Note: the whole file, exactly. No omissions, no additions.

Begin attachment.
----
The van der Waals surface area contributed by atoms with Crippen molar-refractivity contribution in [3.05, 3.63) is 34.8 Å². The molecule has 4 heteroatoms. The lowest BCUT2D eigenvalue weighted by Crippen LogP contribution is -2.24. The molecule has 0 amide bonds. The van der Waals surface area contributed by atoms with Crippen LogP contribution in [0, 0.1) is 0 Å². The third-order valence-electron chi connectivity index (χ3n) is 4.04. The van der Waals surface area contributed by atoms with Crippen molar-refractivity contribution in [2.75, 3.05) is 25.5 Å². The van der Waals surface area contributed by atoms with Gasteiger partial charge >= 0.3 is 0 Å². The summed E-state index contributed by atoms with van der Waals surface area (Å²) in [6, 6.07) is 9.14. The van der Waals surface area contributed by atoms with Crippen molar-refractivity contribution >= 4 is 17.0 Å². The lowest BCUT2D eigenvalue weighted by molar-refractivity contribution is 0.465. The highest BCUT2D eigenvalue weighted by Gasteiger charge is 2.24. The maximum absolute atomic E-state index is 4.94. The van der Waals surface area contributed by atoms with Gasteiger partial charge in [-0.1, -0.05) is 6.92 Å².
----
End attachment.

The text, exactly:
The van der Waals surface area contributed by atoms with Crippen molar-refractivity contribution in [3.05, 3.63) is 34.8 Å². The molecule has 4 heteroatoms. The lowest BCUT2D eigenvalue weighted by Crippen LogP contribution is -2.24. The molecule has 0 amide bonds. The van der Waals surface area contributed by atoms with Crippen LogP contribution in [0, 0.1) is 0 Å². The third-order valence-electron chi connectivity index (χ3n) is 4.04. The van der Waals surface area contributed by atoms with Crippen molar-refractivity contribution in [2.75, 3.05) is 25.5 Å². The van der Waals surface area contributed by atoms with Gasteiger partial charge >= 0.3 is 0 Å². The summed E-state index contributed by atoms with van der Waals surface area (Å²) in [6, 6.07) is 9.14. The van der Waals surface area contributed by atoms with Crippen molar-refractivity contribution >= 4 is 17.0 Å². The lowest BCUT2D eigenvalue weighted by molar-refractivity contribution is 0.465. The highest BCUT2D eigenvalue weighted by Gasteiger charge is 2.24. The maximum absolute atomic E-state index is 4.94. The van der Waals surface area contributed by atoms with Gasteiger partial charge in [-0.1, -0.05) is 6.92 Å².